The Fed’s Rate Cut: What It Means for Consumers

Yesterday’s Federal Reserve benchmark interest rat...

Yesterday’s Federal Reserve benchmark interest rate cut wasn’t met with quite the enthusiasm the Fed may have hoped–but it likely will inspire a few positive economic outcomes. (And it probably made Reserve Chairman Ben Bernanke feel a little bit better about the recent New York Times article that questioned his aggressiveness).

Wondering what the rate cut means for the average consumer–and for you? Analysts expect the following changes:

  • Adjustable-rate mortgages: Borrowers with variable-rate mortgages will see the biggest difference, Keith Gumbinger, vice president of mortgage rate tracker HSH Associates, told USA Today. Home equity loans–which usually are half a percentage point above the prime rate– should drop to roughly 7 percent. Home equity loans were at 7.74 percent on average in early January.
  • Fixed mortgages: These rates–which are tied to the yield on the 10-year Treasury note–were already on their way down before the cut. Last week, the average 30-year, fixed-rate mortgage rate dropped to 5.87 percent from 6.07 percent the first week of the year.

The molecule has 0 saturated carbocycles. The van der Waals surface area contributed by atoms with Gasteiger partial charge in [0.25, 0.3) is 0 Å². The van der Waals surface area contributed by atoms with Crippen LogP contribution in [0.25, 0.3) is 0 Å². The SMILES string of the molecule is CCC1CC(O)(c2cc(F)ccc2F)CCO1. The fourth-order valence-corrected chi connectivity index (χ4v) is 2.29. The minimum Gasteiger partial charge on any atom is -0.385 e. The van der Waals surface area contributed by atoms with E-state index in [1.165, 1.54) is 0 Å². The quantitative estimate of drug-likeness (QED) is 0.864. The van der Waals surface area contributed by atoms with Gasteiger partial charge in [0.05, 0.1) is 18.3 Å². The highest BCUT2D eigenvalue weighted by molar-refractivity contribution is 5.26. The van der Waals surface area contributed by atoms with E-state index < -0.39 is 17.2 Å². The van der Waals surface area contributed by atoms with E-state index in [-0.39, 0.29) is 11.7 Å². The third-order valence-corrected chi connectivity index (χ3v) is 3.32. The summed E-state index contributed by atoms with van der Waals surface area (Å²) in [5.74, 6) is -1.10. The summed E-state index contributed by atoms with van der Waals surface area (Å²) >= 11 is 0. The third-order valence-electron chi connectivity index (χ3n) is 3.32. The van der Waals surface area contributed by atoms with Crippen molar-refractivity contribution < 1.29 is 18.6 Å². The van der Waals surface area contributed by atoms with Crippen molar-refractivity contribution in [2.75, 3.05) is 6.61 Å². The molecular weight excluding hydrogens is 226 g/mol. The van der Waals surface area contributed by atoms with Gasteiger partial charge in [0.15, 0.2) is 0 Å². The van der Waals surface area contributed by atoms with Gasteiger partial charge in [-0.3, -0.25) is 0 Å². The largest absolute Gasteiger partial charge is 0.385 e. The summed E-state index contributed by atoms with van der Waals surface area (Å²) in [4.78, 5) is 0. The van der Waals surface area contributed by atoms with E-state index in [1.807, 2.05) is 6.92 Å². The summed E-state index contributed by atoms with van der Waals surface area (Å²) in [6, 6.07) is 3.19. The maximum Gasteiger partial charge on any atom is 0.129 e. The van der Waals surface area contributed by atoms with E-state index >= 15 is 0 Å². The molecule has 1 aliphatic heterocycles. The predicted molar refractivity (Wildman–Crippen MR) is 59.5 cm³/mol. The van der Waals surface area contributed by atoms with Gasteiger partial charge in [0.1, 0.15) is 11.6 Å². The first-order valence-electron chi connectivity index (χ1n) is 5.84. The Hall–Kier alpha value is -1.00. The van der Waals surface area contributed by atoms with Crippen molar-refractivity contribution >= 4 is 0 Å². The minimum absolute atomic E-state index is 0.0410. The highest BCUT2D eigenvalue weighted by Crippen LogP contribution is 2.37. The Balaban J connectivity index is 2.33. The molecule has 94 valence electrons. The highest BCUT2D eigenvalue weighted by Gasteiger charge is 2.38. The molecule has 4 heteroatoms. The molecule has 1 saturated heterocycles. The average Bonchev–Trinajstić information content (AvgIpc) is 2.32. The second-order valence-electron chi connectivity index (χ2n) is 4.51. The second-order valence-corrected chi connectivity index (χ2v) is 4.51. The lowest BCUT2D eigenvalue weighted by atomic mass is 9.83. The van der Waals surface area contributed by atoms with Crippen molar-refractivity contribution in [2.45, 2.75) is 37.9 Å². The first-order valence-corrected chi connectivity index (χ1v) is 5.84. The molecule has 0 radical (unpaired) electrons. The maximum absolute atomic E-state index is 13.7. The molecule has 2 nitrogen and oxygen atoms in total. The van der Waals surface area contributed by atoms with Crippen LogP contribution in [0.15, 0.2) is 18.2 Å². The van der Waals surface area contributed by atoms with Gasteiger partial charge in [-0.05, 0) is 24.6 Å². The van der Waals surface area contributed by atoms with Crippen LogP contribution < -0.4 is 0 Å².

• Cars: Baltimore Sun columnist Eileen Ambrose says auto loan seekers might not see a huge difference because auto loans aren’t linked to a specific rate–and even ones tied to the prime rate just won’t be too affected by the three-quarter-point drop. The reduction would save a borrower taking out a five-year, $25,000 car loan just $9 a month.

However, General Motors Corp’s chief sales analyst said Wednesday that the cut would help offset high gas prices, consumer confidence and other problems facing the auto industry.

"We welcome those actions and feel they can have a positive effect on consumers," Mike DiGiovanni told analysts and reporters on a call following GM’s 2007 global sales announcement.

  • Credit cards: Variable-rate credit cards may also see a rate drop because they’re usually tied to the prime rate, which several large banks reduced to 6.5 percent Tuesday. However, the effect won’t show up for about a month, according to the Houston Chronicle.
  • Savings: The rate cut will probably mean lower rates on savings accounts and cash investments in the next few weeks, The Wall Street Journal says. Any CD-minded investors are advised to lock in yields–which, on average, are 3.32 percent and 3.56 percent for one- and five-year yields right now–ASAP. Money markets will fall around 3.5 percent in a month, says Peter Crane of Crane Data LLC.